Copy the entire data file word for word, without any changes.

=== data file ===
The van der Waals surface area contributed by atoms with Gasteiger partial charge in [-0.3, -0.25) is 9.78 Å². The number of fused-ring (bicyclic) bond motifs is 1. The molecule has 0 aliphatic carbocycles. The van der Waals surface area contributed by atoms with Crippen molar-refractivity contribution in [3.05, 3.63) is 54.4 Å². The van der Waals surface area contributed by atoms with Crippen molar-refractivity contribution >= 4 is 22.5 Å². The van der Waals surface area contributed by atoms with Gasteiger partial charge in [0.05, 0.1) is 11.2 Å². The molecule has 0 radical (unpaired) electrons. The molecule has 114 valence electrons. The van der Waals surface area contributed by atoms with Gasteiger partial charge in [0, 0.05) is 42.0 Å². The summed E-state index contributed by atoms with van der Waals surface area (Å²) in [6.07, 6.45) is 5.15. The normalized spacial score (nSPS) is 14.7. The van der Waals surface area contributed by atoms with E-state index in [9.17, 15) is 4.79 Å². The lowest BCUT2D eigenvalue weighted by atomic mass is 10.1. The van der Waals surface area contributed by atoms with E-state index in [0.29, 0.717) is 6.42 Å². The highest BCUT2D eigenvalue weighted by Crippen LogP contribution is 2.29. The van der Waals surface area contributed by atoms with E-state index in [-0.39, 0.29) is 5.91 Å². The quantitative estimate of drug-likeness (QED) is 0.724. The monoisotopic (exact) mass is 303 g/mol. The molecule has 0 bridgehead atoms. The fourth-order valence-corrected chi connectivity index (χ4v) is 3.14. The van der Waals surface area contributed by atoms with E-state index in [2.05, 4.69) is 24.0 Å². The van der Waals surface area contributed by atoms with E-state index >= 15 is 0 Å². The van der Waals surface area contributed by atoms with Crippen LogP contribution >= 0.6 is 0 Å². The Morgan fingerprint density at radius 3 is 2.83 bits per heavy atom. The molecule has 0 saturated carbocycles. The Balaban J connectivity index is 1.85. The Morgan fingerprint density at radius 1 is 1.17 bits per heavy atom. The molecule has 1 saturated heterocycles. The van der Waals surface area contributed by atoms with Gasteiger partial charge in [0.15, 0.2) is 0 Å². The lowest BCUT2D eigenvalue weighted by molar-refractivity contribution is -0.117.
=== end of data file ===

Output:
The van der Waals surface area contributed by atoms with Gasteiger partial charge in [-0.3, -0.25) is 9.78 Å². The number of fused-ring (bicyclic) bond motifs is 1. The molecule has 0 aliphatic carbocycles. The van der Waals surface area contributed by atoms with Crippen molar-refractivity contribution in [3.05, 3.63) is 54.4 Å². The van der Waals surface area contributed by atoms with Crippen molar-refractivity contribution >= 4 is 22.5 Å². The van der Waals surface area contributed by atoms with Gasteiger partial charge in [0.05, 0.1) is 11.2 Å². The molecule has 0 radical (unpaired) electrons. The molecule has 114 valence electrons. The van der Waals surface area contributed by atoms with Gasteiger partial charge in [0, 0.05) is 42.0 Å². The summed E-state index contributed by atoms with van der Waals surface area (Å²) in [6.07, 6.45) is 5.15. The normalized spacial score (nSPS) is 14.7. The van der Waals surface area contributed by atoms with E-state index in [9.17, 15) is 4.79 Å². The lowest BCUT2D eigenvalue weighted by atomic mass is 10.1. The van der Waals surface area contributed by atoms with E-state index in [0.29, 0.717) is 6.42 Å². The highest BCUT2D eigenvalue weighted by Crippen LogP contribution is 2.29. The van der Waals surface area contributed by atoms with E-state index in [-0.39, 0.29) is 5.91 Å². The quantitative estimate of drug-likeness (QED) is 0.724. The monoisotopic (exact) mass is 303 g/mol. The molecule has 0 bridgehead atoms. The fourth-order valence-corrected chi connectivity index (χ4v) is 3.14. The van der Waals surface area contributed by atoms with E-state index in [2.05, 4.69) is 24.0 Å². The van der Waals surface area contributed by atoms with E-state index >= 15 is 0 Å². The van der Waals surface area contributed by atoms with Crippen LogP contribution >= 0.6 is 0 Å². The Morgan fingerprint density at radius 3 is 2.83 bits per heavy atom. The molecule has 0 saturated carbocycles. The Balaban J connectivity index is 1.85. The Morgan fingerprint density at radius 1 is 1.17 bits per heavy atom. The molecule has 1 saturated heterocycles. The van der Waals surface area contributed by atoms with Gasteiger partial charge in [0.15, 0.2) is 0 Å². The lowest BCUT2D eigenvalue weighted by molar-refractivity contribution is -0.117.